Famous sixteenth-century playwright Christopher Marlowe also worked secretly as a spy, an “intelligencer”, in the service of Queen Elizabeth. With the original spymaster Sir Walsingham dead, Marlowe is caught in the deadly power struggle that ensues between Elizabeth’s lover, the Earl of Essex, and Sir Robert Cecil. It’s a known fact that Marlowe was stabbed to death, but the how’s and why’s are largely unknown to historians. It’s here that author Leslie Silbert’s vivid imagination takes over.
Meanwhile, in the present, student-turned-private eye Kate Morgan is called to investigate the failed robbery of an ancient manuscript -- actually a bound collection of ciphered missives from Marlowe and other spies in the sixteenth-century, which may or may not contain untold secrets. Kate is simultaneously involved in finding the motivations behind an eleven million-dollar payment from an enigmatic art dealer to an Iranian intelligence officer. With danger from both present and past stealthily surrounding her, can Kate survive to solve either case?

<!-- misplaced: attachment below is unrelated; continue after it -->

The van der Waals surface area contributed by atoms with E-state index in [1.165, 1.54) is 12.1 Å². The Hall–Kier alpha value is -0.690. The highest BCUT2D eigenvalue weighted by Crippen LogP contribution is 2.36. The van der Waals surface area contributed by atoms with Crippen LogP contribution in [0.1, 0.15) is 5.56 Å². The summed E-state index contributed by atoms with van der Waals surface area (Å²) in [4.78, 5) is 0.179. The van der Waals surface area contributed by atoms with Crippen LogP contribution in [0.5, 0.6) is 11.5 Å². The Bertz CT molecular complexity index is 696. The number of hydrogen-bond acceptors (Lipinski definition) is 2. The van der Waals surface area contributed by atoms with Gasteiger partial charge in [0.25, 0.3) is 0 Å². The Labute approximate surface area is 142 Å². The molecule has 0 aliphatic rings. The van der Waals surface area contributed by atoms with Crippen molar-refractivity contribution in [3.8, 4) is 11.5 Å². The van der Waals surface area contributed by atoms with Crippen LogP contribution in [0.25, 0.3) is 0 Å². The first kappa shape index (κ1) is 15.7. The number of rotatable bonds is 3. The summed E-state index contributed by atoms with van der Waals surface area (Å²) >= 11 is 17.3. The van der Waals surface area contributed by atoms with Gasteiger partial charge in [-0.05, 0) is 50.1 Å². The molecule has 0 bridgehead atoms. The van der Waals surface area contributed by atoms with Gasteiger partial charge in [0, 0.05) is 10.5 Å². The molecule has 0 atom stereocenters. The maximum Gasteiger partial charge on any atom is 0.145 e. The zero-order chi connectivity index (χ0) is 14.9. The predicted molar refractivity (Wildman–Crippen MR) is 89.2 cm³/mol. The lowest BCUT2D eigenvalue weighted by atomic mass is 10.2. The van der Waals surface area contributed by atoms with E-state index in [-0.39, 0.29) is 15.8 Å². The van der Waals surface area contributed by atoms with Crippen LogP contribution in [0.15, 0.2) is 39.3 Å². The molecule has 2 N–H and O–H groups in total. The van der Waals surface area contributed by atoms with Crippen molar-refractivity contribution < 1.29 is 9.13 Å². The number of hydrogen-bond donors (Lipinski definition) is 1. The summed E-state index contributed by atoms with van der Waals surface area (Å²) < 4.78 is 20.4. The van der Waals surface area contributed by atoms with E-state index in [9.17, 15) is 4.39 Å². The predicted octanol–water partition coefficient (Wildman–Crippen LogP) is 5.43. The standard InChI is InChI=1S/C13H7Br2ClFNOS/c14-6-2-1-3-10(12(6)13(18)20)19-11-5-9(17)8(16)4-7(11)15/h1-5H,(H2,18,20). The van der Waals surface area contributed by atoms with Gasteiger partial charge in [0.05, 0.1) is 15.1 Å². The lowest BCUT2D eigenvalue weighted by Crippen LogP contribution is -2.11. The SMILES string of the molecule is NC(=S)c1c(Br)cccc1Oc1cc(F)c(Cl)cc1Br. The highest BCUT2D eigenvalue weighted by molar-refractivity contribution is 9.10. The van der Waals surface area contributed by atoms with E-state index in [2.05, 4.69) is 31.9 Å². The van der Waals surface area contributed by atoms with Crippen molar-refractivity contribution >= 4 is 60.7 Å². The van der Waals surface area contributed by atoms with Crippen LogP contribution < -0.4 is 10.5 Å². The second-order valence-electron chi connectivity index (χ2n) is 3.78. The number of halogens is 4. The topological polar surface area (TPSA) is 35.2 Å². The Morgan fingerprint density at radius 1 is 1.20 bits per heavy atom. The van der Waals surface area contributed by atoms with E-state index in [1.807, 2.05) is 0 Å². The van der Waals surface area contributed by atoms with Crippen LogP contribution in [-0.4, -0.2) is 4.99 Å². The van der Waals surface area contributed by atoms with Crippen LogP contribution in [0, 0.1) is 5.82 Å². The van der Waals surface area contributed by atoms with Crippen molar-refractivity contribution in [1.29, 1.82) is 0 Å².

In an intellectual and competent narrative that straddles the past and the present, Leslie Silbert expertly takes the readers on a journey of Elizabethan-era espionage that spills into the twenty-first century. Focus shifts from Marlowe to Kate as they steadily work and play spy games in their own times, steadily approaching a culmination where either or both may end up terminated; therein lies the suspense. Silbert admirably incorporates fact and fiction and superbly blends cloak-and-dagger Elizabethan-era stuff with modern’s James Bond-style techniques and gadgets, which is guaranteed to please a plethora of readers. With unrelenting suspense, a taut pace, authentic historical facts and even some romance, The Intelligencer challenges its readers while simultaneously keeping them spellbound with its engrossing story.